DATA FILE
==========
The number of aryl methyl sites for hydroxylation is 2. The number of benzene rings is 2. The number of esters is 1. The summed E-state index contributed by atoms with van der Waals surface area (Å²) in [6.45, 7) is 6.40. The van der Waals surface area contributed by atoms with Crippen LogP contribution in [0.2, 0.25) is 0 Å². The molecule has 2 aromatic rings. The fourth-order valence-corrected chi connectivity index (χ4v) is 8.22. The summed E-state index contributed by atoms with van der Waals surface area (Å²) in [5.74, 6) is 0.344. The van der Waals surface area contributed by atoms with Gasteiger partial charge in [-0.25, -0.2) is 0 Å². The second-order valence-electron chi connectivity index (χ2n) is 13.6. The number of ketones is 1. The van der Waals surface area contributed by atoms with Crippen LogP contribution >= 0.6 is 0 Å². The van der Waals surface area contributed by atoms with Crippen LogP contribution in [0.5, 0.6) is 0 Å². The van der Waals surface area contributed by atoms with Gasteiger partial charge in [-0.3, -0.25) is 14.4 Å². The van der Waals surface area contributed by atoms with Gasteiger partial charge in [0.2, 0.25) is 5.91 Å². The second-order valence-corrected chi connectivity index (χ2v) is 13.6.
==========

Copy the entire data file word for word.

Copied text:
The number of aryl methyl sites for hydroxylation is 2. The number of benzene rings is 2. The number of esters is 1. The summed E-state index contributed by atoms with van der Waals surface area (Å²) in [6.45, 7) is 6.40. The van der Waals surface area contributed by atoms with Crippen LogP contribution in [0.2, 0.25) is 0 Å². The molecule has 2 aromatic rings. The fourth-order valence-corrected chi connectivity index (χ4v) is 8.22. The summed E-state index contributed by atoms with van der Waals surface area (Å²) in [5.74, 6) is 0.344. The van der Waals surface area contributed by atoms with Gasteiger partial charge in [-0.25, -0.2) is 0 Å². The second-order valence-electron chi connectivity index (χ2n) is 13.6. The number of ketones is 1. The van der Waals surface area contributed by atoms with Crippen LogP contribution >= 0.6 is 0 Å². The van der Waals surface area contributed by atoms with Crippen LogP contribution in [0.5, 0.6) is 0 Å². The van der Waals surface area contributed by atoms with Gasteiger partial charge in [-0.3, -0.25) is 14.4 Å². The van der Waals surface area contributed by atoms with Gasteiger partial charge in [0.2, 0.25) is 5.91 Å². The second-order valence-corrected chi connectivity index (χ2v) is 13.6.